“When you sail for the first time, you have one of two experiences. It becomes a one-time, bucket-list thing you check off your list, or it becomes a part of your soul forever.”Michelle Segrest.
For me, sailing has been in my blood since my early days at school. When I first discovered I could go sailing Wednesday afternoons instead of having to play either rugby or hockey at school, I saw the appeal, but once I was on the water I was completely hooked!
Over the years I’ve progressed from small sailboats to larger yachts, and for years had wanted to sail and to explore (more than race). I have always been of a mind that the journey is almost more important than the destination, whether I was flying a plane, going on road trips across America, Europe or even the UK, or jumping on a yacht and sailing. Sadly, most of the people I would sail with were more of the mind that a quick spin out into the bay or a potter out for an hour (or two), then turn around and come home. There wasn’t much of a “journey” and certainly no real adventure – but it served to develop my skills and show me some of my many weaknesses.
For years, buoyed on by the experiences of SV Delos, La Vagabond, Hugo the Sailing Frenchman and more I wanted to go explore, to adventure, to live the dream on a sailboat!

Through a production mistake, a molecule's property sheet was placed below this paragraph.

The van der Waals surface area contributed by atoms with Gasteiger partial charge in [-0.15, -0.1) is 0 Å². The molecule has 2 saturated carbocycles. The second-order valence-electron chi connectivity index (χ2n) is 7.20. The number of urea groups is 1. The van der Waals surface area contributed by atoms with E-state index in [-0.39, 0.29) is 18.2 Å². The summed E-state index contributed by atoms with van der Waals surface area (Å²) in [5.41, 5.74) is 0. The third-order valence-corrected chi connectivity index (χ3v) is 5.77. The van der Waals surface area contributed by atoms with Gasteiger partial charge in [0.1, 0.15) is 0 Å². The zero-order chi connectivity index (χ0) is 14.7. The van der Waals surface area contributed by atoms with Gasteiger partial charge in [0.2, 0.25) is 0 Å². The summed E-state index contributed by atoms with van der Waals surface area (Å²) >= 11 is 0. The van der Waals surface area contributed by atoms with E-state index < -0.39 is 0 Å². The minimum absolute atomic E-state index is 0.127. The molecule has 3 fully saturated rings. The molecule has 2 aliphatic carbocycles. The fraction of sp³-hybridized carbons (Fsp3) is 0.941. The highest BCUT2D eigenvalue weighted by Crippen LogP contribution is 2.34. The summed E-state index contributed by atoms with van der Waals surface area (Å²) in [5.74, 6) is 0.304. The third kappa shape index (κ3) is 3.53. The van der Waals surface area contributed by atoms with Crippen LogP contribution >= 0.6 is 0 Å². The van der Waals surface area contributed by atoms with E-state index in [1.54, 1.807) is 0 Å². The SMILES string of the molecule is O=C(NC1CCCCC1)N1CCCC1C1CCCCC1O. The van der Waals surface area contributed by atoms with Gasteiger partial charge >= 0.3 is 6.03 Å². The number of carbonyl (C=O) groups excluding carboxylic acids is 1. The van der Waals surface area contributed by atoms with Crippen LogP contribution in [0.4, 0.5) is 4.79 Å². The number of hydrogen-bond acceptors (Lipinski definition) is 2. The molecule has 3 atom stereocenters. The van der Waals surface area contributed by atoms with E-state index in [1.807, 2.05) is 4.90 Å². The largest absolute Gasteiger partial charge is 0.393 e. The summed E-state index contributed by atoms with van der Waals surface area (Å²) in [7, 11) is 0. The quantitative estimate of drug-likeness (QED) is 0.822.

Having worked hard for most of my life and taken very few holidays, eventually burning out, I finally found the time (and the money) to buy my first real yacht. She’s a 1977 Moody 39CC so not exactly anything “flashy” but she’s solid, and she will get me from A to B and hopefully all the way to Z!
But first comes the maintenance and repair work. Being almost as old as me (I was, after all, born in 1971, so the boat is just 6 years younger than me!) she needs some work. New rigging was a must and that ended up meaning a new boom too. Original estimates were that we’d be done by July 22nd, but due to delays in the supply chain, miscommunication with the company doing the rigging, additional works being required to strengthen/repair the mast and just the fact that everything “boat” takes twice as long and costs twice as much, it was October before the critical upgrades were completed. There are still essential jobs that need to be done tuning the new rigging, resolving issues with friction on the furling line for the headsail, we need to look at ways of bringing the reefing lines and sheets back into the cockpit so that I can sail the boat single-handed more easily.